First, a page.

The easy availability of a vast library of books is not the least of the Internet’s many gifts. If you find a reference to some interesting volume published before 1922, you are more than likely to find it among the online collection at Google books. Recently, for example, I happened to see a reference to an account of the Earl of Elgin’s mission to China and Japan in the years 1857-59 by one Laurence Oliphant. It was mentioned in one of the great British literary reviews of the 19th century, and described in such favorable terms as to pique my interest. In searching the author’s name at Google Books, I found not only the work in question, but any number of others attributed to the same author, including descriptions of travel in the southern regions of Russia, describing conditions there in 1852, just before the onset of the Crimean War, Palestine, and of no small interest to myself, as I grew up in Wisconsin, an account of an expedition through Canada to our neighbor state of Minnesota by way of Lake Superior in 1854.
I was pleased to find the book as entertaining and skillfully written as the earlier work about the Far East described in the British review, and highly recommend it to the attention of the interested reader. There are many insightful comments about social, economic, and political conditions in the U.S. at the time. Midwesterners will enjoy the many details and anecdotes about the rough and ready life in Wisconsin and Minnesota at a time when the region was still considered the “far west.”
For example, when Oliphant and his three companions climbed off their steamer at Superior, Wisconsin, they discovered that the only hotel in town was a large barn, which doubled as a carpenter shop and land office. Guests were expected to bring their own shavings to sleep on, should they be lucky enough to find an unoccupied spot. The author gives an interesting account of an expedition with a local realtor to have a look at some promising building lots in the growing metropolis:
…we commenced cutting our way with billhooks through the dense forest, which he called Third Avenue, or the fashionable quarter, until we got to the bed of a rivulet, down which we turned through tangled underwood (by name West Street), until it lost itself in a bog, which was the principal square, upon the other side of which, covered with almost impenetrable bush, was the site of our lots.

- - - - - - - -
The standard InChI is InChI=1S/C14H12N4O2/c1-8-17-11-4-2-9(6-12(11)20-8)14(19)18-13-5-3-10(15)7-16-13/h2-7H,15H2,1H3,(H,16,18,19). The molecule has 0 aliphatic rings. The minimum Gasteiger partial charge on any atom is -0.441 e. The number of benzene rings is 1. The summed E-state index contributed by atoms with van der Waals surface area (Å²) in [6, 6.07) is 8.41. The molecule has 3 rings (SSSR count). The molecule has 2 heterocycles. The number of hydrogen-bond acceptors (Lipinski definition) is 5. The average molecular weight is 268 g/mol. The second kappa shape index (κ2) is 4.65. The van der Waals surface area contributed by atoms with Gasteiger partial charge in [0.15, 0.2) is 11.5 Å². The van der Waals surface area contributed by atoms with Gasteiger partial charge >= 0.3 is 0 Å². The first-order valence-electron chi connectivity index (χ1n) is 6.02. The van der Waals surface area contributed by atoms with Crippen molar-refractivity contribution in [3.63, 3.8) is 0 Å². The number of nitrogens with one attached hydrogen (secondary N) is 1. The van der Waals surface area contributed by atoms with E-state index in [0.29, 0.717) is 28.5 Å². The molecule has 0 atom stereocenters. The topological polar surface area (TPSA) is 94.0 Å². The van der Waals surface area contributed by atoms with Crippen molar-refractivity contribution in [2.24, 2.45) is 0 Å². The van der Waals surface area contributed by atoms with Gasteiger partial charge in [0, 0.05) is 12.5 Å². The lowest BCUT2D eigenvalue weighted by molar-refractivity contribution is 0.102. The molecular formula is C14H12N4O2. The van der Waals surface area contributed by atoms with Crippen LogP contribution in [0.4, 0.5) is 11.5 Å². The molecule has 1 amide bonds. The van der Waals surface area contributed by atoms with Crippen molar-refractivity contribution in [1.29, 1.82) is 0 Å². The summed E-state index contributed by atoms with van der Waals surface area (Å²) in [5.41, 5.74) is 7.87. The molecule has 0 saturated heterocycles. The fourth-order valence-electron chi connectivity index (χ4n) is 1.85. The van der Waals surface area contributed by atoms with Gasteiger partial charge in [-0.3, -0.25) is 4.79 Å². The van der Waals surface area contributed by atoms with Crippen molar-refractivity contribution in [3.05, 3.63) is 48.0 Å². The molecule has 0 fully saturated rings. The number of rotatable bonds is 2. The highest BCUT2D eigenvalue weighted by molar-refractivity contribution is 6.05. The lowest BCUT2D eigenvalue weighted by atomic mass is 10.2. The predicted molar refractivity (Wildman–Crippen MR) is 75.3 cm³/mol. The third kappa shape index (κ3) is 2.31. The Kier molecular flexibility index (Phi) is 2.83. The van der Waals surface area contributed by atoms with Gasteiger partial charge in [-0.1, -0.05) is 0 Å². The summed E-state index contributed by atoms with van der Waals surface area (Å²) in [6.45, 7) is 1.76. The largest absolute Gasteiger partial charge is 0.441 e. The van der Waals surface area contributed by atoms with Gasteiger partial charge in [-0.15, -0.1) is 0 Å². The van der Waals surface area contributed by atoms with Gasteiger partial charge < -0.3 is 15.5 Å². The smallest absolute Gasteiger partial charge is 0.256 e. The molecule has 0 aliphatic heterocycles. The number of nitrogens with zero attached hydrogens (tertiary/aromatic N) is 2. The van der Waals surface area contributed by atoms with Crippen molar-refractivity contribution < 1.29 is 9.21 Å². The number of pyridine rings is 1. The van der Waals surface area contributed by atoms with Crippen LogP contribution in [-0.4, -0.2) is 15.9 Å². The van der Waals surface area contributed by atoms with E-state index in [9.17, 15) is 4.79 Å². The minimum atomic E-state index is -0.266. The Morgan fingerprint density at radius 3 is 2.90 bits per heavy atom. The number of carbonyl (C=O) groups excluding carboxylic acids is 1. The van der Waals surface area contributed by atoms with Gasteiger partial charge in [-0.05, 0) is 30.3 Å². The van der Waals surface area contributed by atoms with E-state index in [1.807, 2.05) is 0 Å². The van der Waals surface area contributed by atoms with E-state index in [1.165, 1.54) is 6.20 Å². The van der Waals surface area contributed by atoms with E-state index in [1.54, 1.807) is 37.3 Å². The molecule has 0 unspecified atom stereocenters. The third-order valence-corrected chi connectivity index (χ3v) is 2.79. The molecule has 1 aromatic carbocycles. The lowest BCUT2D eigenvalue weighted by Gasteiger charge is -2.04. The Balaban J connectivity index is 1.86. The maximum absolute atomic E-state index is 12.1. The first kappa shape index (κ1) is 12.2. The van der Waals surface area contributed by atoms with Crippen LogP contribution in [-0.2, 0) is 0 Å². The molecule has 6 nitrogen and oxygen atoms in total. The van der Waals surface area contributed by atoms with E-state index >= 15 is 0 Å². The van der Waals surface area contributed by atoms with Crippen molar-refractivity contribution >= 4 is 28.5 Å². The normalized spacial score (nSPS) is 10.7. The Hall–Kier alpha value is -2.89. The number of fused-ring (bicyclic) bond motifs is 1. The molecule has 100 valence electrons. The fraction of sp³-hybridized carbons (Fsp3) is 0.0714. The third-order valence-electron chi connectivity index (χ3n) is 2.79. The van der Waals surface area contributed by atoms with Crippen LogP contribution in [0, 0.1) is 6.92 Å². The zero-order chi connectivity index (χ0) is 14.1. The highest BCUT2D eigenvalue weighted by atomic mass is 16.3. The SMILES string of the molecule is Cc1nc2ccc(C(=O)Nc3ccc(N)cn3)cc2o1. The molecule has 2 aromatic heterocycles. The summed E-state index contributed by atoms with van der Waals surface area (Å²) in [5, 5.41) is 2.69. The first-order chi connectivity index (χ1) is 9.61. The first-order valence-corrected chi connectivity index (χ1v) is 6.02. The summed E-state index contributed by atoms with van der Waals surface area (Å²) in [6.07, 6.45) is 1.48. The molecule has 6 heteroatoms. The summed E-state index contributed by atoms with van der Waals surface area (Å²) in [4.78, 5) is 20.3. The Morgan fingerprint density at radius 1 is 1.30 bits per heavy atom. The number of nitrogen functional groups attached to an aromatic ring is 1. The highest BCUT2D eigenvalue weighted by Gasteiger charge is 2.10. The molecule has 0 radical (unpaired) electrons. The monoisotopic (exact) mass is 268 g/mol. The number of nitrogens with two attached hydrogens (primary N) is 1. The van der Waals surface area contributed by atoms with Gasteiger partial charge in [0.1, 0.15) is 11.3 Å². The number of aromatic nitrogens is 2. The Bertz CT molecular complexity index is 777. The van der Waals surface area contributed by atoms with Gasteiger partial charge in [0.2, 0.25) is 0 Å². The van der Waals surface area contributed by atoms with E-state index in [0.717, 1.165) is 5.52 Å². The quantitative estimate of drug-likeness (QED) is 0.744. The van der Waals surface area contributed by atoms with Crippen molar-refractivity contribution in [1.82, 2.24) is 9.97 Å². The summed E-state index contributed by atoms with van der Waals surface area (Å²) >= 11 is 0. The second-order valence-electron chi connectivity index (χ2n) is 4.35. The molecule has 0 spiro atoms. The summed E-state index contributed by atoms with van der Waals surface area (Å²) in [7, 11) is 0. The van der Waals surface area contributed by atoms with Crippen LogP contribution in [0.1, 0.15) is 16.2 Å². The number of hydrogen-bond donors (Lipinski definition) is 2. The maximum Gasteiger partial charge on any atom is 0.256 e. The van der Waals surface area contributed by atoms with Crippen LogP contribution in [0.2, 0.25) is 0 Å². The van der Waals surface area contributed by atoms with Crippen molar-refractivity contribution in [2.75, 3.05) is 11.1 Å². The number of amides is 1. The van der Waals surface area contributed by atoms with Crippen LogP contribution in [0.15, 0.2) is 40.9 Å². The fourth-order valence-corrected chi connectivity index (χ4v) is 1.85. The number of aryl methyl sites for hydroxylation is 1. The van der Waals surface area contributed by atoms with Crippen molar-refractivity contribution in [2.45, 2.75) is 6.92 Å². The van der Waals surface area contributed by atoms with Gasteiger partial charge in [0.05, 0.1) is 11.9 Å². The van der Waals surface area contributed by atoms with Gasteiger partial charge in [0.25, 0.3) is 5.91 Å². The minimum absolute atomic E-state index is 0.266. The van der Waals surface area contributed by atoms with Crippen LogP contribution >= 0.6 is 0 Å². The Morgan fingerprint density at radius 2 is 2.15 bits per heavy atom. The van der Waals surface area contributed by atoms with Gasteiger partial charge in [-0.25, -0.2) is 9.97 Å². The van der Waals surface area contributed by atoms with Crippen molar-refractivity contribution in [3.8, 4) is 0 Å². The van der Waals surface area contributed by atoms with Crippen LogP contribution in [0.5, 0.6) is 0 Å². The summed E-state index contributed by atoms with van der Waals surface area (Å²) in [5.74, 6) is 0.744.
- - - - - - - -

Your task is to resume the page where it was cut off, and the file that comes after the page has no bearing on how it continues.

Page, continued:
Oliphant goes on to describe a harrowing journey with two Canadian voyageurs in a birch bark canoe through swamps and over rapids to the headwaters of the Mississippi, from which they descended to St. Paul, the up and coming capital of the Minnesota territory. They were pleased to find it a great deal more civilized than Superior, with a hotel that was passable, even by European standards. Oliphant recounts that the guests would rush through their evening meal in typical American fashion. The process of digestion, however, was another matter. The men would retire to the front porch, where they would lean back in chairs, criticize the passers-by, and pontificate on the politics of the day at their leisure.
Among the topics of conversation was the issue of slavery, and while latter day Marxists and sentimental writers about “southern heritage” have “proved” that the Civil War was not really about slavery using any number of facile and unconvincing arguments, there was no confusion about the matter at the time, whether among opponents or proponents of slavery or European observers. Oliphant described an exchange on the subject between an eastern Yankee and a scowling Texan, and observed,
Whatever may be the views of Americans upon the great question of slavery, which seems destined, before long, to split the Union, they do not scruple to avow themselves annexationists.
The great question of slavery will lead to an explosion which it is to be hoped will not terminate in a Kilkenny-cat process.